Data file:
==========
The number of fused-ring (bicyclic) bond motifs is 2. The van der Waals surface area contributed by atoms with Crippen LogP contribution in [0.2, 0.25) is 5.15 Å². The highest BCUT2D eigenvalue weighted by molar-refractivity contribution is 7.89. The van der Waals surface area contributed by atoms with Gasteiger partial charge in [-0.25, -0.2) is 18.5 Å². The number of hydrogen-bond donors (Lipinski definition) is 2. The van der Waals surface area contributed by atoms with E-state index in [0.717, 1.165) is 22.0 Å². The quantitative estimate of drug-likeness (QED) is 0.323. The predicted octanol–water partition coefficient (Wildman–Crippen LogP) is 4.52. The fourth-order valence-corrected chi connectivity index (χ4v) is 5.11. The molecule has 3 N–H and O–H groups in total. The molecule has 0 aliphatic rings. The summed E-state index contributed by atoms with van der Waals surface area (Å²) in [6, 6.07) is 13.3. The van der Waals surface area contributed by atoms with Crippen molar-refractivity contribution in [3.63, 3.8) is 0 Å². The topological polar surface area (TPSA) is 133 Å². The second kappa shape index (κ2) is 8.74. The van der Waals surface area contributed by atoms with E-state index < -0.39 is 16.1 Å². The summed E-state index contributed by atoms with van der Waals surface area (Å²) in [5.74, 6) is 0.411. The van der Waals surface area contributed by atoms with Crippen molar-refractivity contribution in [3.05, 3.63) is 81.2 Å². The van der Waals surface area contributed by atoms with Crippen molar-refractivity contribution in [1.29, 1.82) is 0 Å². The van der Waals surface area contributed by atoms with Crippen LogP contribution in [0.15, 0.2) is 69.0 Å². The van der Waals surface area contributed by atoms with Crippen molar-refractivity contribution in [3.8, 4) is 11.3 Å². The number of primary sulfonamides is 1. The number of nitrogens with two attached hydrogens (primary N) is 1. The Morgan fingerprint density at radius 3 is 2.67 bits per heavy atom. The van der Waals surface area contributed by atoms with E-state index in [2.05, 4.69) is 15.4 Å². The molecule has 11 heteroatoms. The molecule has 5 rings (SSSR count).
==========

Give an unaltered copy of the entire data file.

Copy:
The number of fused-ring (bicyclic) bond motifs is 2. The van der Waals surface area contributed by atoms with Crippen LogP contribution in [0.2, 0.25) is 5.15 Å². The highest BCUT2D eigenvalue weighted by molar-refractivity contribution is 7.89. The van der Waals surface area contributed by atoms with Gasteiger partial charge in [-0.25, -0.2) is 18.5 Å². The number of hydrogen-bond donors (Lipinski definition) is 2. The van der Waals surface area contributed by atoms with E-state index in [0.717, 1.165) is 22.0 Å². The quantitative estimate of drug-likeness (QED) is 0.323. The predicted octanol–water partition coefficient (Wildman–Crippen LogP) is 4.52. The fourth-order valence-corrected chi connectivity index (χ4v) is 5.11. The molecule has 3 N–H and O–H groups in total. The molecule has 0 aliphatic rings. The summed E-state index contributed by atoms with van der Waals surface area (Å²) in [6, 6.07) is 13.3. The van der Waals surface area contributed by atoms with Crippen molar-refractivity contribution in [3.63, 3.8) is 0 Å². The topological polar surface area (TPSA) is 133 Å². The second kappa shape index (κ2) is 8.74. The van der Waals surface area contributed by atoms with E-state index < -0.39 is 16.1 Å². The summed E-state index contributed by atoms with van der Waals surface area (Å²) in [5.74, 6) is 0.411. The van der Waals surface area contributed by atoms with Crippen molar-refractivity contribution in [3.05, 3.63) is 81.2 Å². The van der Waals surface area contributed by atoms with Crippen molar-refractivity contribution in [1.29, 1.82) is 0 Å². The van der Waals surface area contributed by atoms with Crippen LogP contribution in [0.15, 0.2) is 69.0 Å². The van der Waals surface area contributed by atoms with Crippen molar-refractivity contribution in [3.8, 4) is 11.3 Å². The number of primary sulfonamides is 1. The number of nitrogens with two attached hydrogens (primary N) is 1. The Morgan fingerprint density at radius 3 is 2.67 bits per heavy atom. The van der Waals surface area contributed by atoms with E-state index in [2.05, 4.69) is 15.4 Å². The molecule has 11 heteroatoms. The molecule has 5 rings (SSSR count).